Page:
[ietf-dkim] Issue #1520: limiting SSP to statements that inform
recipient about (potential) signer actions
dhc at dcrocker.net
Thu Dec 13 07:01:56 PST 2007
Jim Fenton wrote:
> Dave Crocker wrote:
>> 1. We seem to be seeing inconsistency between whether SSP is
>> providing information about potential signers, versus whether it is
>> directing the behavior of receivers. ("providing guidance" is giving
> SSP is clearly providing information about the use of DKIM by domains.
> It is also allowing those domains to express their preference about the
> handling of mail that purports to come from them. The intent in this
> latter regard is that domains are encouraged to do as requested by the
> alleged originating domain, but that they are compliant with the
> specification even if they choose not to do so.
Jim, you might want to review various postings about this. Please note
postings from your colleagues who seem to disagree with your position, since
they are claiming that SSP is merely providing information and they take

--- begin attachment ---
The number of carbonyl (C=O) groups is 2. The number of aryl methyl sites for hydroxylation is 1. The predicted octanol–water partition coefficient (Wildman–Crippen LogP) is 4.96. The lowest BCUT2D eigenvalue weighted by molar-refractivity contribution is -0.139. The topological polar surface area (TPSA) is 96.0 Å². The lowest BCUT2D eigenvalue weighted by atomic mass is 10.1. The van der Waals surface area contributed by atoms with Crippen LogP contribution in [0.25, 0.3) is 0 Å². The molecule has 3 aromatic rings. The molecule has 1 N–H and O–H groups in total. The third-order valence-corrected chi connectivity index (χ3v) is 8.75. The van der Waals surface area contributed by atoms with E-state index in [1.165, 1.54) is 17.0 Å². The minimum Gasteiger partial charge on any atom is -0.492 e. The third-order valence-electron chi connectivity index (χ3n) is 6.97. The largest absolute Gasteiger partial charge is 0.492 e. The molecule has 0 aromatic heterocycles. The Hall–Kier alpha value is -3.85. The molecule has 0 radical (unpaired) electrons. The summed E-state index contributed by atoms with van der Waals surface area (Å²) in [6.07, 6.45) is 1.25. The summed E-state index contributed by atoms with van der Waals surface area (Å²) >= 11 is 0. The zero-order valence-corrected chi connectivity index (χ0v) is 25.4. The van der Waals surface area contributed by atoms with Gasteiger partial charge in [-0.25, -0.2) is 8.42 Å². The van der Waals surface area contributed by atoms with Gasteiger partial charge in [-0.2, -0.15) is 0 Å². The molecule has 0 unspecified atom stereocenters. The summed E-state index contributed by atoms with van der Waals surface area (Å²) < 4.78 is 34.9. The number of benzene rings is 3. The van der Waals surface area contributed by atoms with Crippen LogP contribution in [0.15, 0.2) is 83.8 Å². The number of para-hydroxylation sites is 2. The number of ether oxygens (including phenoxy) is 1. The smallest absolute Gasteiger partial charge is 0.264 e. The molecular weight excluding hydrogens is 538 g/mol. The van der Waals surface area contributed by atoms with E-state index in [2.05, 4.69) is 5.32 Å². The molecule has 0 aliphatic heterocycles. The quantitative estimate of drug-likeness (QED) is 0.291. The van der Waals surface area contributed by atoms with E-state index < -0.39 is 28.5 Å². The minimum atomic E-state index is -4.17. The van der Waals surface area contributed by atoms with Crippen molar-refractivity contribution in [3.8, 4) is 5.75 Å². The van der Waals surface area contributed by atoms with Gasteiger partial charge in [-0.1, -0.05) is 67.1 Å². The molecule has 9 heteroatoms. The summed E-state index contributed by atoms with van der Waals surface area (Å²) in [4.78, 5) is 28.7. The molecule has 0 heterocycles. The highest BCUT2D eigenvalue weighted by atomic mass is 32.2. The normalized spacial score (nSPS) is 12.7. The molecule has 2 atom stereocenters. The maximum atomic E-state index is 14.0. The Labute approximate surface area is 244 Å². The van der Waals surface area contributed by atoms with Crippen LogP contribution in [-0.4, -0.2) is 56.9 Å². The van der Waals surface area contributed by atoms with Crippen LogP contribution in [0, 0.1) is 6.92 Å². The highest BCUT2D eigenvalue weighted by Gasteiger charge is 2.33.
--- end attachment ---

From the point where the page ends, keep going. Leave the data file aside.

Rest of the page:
exception to characterizations that it seeks to direct actions. ("Expressing
preference about the handling" sounds nicely distant, but it is seeking to
>> 2. RFC 2597 specifies actions relative to packets that are from the
>> specifier of the actions. SSP is about messages that the specifier
>> has not issued.
> True, but I consider that just a characteristic of the different use
> cases between SSP and Diffserv.
Please point to the relevant diffserv text, so we can compare the details.
>> 3. RFC 2597 has been at Proposed Standard for 8 years. Can you point
>> to some deployment discussion, so that we can see how broadly it has
>> been deployed and how well it works?
> The point is that RFC 2597 is an IETF standards-track document,
Sorry I wasn't clear. I was not trying to ask about legal precedents. I was
trying to ask about demonstrated success scenarios.
Lots of IETF protocols fail. Although the fact that the IETF has put
something forward might be interesting, but it does not prove anything about
> example of a protocol which seeks to direct the behavior of receivers
> (to use your terminology). It does this with considerably more forceful
> language than the SSP draft currently uses.
When you point to the relevant language, we can evaluate just how similar its
assumption, models, and directives are.
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